The up option delivers another great experience as the expansive main plaza opens to view as you raise up to the main floor level. This room contains all of the ticketing areas and while there is no easy way to find where each airline is but the area is small enough, and interesting enough, to encourage a bit of exploration.
On the way towards the gates and security areas is the circular plaza that establishes a special place within the airport. The circular public area is surrounded by retail and food establishments, which is one of the best public spaces in the city. The translucent roof panels add natural light to the space, and the hanging arts offers a visual reward for looking upwards.
My favorite part, however, is the elevated catwalk that rings the public space. This links the administrative areas on the east and west wings, but it adds a new dimension of walkable space that really helps to enclose the area. It is a shame that the city has not learned how to apply these concepts to the cityscape, there are many places that could be reclaimed for pedestrians in a simlar manner.
Passengers can go through security at either concourse, each has plenty of queuing room and the latest equipment that speeds people through the checks. This in contrast to the previous Indianapolis security experience, and to many other airport terminals around the country which were not built to handle the new security provisions. Both security check areas have a large mosaic that adds visual interest.
The A/B terminals offer a more typical experience, each gate has a seating area and the central area is taken up by automated people movers. The best part about these wings is the high ceilings and exposed structural members. The roof trusses and use of glass really shows the modernity of the airport. Once again, this is a night and day contrast with the previous Indianapolis terminal. While the overall feeling is still an industrial and impersonal one, the space is less depressing and fills travelers with confidence rather than despair.
Incoming passengers can easily find their way to the baggage claim. The automated baggage handling system takes up most of the space below the main floor. The system quickly routes each incoming and outgoing bag to the correct destination. It is so quick that it is possible for your bag to be waiting for you at the baggage claim before you are even on your way down the escalator. Siemens designed and installed the baggage system (more info here).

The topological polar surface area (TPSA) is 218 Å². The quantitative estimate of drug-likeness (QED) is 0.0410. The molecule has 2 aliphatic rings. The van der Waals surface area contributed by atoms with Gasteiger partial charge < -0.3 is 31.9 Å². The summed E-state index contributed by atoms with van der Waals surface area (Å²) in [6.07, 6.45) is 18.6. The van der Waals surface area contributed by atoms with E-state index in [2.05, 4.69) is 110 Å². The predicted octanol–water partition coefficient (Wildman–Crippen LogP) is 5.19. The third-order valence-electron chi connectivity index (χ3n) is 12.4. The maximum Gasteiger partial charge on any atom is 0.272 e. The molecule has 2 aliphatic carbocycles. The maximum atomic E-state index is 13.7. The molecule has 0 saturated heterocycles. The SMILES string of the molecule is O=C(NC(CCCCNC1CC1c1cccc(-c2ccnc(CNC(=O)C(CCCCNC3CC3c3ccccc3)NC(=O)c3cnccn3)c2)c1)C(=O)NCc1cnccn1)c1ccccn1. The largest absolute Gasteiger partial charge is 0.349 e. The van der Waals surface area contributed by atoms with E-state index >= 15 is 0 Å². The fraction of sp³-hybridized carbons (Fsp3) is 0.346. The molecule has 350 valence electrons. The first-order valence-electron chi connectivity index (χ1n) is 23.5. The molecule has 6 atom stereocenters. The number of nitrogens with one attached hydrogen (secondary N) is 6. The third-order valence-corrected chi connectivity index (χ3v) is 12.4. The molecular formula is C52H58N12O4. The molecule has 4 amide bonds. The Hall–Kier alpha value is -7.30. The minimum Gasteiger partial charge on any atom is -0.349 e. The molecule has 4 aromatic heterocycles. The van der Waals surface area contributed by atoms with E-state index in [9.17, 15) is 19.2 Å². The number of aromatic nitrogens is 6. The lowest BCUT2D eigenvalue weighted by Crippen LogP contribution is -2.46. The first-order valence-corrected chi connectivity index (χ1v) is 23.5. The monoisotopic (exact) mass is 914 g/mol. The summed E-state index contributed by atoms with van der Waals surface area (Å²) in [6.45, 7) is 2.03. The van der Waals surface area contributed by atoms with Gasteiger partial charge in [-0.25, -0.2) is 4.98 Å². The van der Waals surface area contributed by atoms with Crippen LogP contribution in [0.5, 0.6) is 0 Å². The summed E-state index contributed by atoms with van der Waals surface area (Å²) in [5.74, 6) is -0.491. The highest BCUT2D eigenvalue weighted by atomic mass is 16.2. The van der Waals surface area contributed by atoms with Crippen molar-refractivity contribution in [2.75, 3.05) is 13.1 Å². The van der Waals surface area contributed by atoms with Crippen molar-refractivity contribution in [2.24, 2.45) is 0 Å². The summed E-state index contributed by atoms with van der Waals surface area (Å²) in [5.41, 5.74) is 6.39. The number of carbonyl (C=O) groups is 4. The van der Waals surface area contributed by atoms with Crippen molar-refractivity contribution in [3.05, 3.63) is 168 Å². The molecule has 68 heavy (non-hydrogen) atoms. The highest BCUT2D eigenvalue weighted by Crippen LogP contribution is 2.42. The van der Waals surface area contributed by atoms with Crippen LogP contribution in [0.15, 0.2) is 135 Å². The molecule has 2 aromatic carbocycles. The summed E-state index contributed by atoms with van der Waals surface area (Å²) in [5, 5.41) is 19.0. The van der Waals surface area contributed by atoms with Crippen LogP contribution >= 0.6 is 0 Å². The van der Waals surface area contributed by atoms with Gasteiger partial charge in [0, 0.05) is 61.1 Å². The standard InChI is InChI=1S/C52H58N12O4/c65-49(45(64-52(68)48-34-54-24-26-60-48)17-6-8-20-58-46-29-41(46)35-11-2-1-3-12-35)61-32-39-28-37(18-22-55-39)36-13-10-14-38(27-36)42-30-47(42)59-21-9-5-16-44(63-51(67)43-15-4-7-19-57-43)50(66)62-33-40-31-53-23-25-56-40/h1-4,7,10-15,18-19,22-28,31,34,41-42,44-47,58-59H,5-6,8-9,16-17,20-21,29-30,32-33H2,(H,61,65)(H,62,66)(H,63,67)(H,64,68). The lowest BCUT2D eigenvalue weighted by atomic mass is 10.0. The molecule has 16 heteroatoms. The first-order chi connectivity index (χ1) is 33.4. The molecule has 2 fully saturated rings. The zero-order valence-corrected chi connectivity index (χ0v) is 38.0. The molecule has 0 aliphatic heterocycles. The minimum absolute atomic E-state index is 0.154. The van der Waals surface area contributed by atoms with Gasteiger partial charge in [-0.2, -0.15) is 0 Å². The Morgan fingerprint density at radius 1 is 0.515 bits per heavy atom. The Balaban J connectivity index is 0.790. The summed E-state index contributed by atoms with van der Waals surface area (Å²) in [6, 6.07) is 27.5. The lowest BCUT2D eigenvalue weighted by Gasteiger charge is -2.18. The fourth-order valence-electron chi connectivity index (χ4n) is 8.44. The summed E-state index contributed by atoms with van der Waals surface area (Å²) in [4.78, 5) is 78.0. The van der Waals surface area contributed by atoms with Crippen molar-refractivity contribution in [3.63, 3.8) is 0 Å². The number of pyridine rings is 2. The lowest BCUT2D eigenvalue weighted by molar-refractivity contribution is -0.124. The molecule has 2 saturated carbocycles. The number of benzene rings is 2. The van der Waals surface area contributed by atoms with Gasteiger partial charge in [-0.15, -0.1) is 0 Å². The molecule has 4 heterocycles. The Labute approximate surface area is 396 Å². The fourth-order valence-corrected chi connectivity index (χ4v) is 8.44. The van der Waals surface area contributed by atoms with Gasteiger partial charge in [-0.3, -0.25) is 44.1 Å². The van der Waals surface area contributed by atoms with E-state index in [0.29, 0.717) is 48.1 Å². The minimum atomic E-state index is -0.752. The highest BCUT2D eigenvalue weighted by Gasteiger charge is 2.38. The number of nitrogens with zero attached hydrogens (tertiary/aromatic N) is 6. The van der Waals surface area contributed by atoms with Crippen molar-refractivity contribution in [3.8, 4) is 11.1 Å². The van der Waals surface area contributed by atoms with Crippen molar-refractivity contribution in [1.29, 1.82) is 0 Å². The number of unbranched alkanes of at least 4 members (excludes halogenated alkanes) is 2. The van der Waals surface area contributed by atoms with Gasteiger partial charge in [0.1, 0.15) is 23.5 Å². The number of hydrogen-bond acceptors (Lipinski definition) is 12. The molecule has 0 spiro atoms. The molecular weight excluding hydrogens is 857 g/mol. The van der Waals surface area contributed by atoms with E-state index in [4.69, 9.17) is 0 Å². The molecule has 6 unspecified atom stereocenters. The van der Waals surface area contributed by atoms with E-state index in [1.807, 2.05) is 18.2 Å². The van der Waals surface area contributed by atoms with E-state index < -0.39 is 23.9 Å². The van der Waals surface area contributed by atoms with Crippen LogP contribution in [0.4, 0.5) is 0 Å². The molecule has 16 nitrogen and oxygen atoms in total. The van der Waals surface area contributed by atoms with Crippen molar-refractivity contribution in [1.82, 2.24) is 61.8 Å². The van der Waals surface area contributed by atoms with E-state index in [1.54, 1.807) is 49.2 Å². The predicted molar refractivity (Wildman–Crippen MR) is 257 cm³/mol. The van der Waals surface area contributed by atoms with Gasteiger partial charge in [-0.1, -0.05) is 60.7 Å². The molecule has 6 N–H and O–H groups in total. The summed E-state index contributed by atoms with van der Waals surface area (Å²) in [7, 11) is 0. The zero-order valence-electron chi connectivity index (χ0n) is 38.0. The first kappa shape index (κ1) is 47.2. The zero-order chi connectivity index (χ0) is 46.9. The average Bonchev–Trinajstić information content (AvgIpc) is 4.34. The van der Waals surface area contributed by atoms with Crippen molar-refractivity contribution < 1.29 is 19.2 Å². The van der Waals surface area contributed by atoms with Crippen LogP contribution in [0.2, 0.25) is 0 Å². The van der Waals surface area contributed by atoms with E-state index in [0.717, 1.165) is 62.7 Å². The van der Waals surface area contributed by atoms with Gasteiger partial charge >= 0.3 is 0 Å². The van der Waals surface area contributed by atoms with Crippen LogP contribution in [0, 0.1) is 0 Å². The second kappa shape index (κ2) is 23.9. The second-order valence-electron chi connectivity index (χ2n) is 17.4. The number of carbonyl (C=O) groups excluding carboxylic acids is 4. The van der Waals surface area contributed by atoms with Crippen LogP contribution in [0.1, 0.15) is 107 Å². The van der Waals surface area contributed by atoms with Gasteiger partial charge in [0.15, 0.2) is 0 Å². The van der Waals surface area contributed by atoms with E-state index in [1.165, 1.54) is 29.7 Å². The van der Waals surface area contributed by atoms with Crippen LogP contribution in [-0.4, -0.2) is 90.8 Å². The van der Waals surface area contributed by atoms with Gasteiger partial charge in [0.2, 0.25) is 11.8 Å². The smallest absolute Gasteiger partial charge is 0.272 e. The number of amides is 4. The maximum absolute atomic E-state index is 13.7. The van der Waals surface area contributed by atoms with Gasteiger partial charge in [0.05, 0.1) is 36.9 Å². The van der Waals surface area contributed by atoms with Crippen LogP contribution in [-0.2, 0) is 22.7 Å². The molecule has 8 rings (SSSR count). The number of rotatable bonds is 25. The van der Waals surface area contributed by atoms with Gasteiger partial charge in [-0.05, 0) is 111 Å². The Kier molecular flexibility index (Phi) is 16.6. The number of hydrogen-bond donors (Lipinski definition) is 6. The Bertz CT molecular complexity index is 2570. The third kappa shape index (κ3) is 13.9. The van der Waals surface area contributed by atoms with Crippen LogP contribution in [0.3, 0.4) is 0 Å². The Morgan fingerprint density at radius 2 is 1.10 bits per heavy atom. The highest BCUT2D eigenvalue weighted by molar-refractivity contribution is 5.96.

The passenger pickup and dropoff area has been used to showcase even more structural elements. The cantilevered bus stops are similar to units covering the ticketing areas, tying the different areas together with a cohesive architectural style. The pickup/dropoff area has a great vista to the south, but it doesn’t feel too open because the large glass backdrop provides a sense of enclosure.
In general, one of the reasons that the airport seems so large is that people move through it so quickly that there are no large crowds of unhappy travelers. The limited time I have spent in the airport has been full of the typical travel issues: tickets lost in the computer system, baggage fees, expensive long-term parking, and neck cramps after falling asleep on the plane. But, it is all much more bearable when you aren’t trapped in a building that looks as much like a military bunker as it does a functional piece of transportation infrastructure.
The airport managers realize that long-term planning allowed Indianapolis to accommodate the future growth of the airport corresponding to the growth of the city. They have further realized that expansion may be necessary in the future. This future expansion is provided for by adding extra gates in the A/B concourses. Room for an extra runway is located across the interstate.
The unused space between the parking structure and the nearest parking lot is expected to be taken up by a special-purpose hotel and convention center. I have even heard that there is an on-site location that can be used to link up to a mass transit system. If you don’t think that is the definition of long-term planning, then you haven’t spent much time in Indianapolis.